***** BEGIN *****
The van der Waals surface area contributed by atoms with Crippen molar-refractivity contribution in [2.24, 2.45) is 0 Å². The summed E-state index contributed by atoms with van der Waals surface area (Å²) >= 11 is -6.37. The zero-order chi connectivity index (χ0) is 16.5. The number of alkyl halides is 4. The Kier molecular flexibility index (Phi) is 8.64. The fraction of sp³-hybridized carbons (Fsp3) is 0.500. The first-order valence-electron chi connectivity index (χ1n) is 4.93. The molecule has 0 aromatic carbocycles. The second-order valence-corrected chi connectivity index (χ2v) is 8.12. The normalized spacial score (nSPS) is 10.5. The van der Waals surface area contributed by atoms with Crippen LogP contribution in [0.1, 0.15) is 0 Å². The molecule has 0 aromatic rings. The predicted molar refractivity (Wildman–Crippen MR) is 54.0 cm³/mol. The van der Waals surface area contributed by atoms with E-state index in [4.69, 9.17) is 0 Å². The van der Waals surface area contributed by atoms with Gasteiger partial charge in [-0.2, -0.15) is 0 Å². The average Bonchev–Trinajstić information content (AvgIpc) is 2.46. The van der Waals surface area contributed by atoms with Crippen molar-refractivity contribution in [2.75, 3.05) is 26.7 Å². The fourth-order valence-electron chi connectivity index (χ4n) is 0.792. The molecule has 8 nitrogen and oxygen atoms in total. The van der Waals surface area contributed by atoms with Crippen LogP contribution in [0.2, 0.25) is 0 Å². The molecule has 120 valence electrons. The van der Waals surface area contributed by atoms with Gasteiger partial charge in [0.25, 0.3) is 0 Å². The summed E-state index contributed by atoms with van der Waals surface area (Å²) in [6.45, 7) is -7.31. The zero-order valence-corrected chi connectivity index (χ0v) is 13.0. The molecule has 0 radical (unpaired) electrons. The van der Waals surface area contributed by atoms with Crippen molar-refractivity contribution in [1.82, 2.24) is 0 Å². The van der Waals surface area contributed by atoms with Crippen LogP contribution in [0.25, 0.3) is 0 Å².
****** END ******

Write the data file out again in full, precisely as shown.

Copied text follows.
The van der Waals surface area contributed by atoms with Crippen molar-refractivity contribution in [2.24, 2.45) is 0 Å². The summed E-state index contributed by atoms with van der Waals surface area (Å²) >= 11 is -6.37. The zero-order chi connectivity index (χ0) is 16.5. The number of alkyl halides is 4. The Kier molecular flexibility index (Phi) is 8.64. The fraction of sp³-hybridized carbons (Fsp3) is 0.500. The first-order valence-electron chi connectivity index (χ1n) is 4.93. The molecule has 0 aromatic carbocycles. The second-order valence-corrected chi connectivity index (χ2v) is 8.12. The normalized spacial score (nSPS) is 10.5. The van der Waals surface area contributed by atoms with Crippen LogP contribution in [0.1, 0.15) is 0 Å². The molecule has 0 aromatic rings. The predicted molar refractivity (Wildman–Crippen MR) is 54.0 cm³/mol. The van der Waals surface area contributed by atoms with E-state index in [4.69, 9.17) is 0 Å². The van der Waals surface area contributed by atoms with Gasteiger partial charge in [-0.2, -0.15) is 0 Å². The average Bonchev–Trinajstić information content (AvgIpc) is 2.46. The van der Waals surface area contributed by atoms with Crippen molar-refractivity contribution in [2.75, 3.05) is 26.7 Å². The fourth-order valence-electron chi connectivity index (χ4n) is 0.792. The molecule has 8 nitrogen and oxygen atoms in total. The van der Waals surface area contributed by atoms with Crippen LogP contribution in [0.2, 0.25) is 0 Å². The molecule has 120 valence electrons. The van der Waals surface area contributed by atoms with Gasteiger partial charge in [0.25, 0.3) is 0 Å². The summed E-state index contributed by atoms with van der Waals surface area (Å²) in [6.45, 7) is -7.31. The zero-order valence-corrected chi connectivity index (χ0v) is 13.0. The molecule has 0 radical (unpaired) electrons. The van der Waals surface area contributed by atoms with Crippen molar-refractivity contribution in [1.82, 2.24) is 0 Å². The van der Waals surface area contributed by atoms with Crippen LogP contribution in [0.25, 0.3) is 0 Å².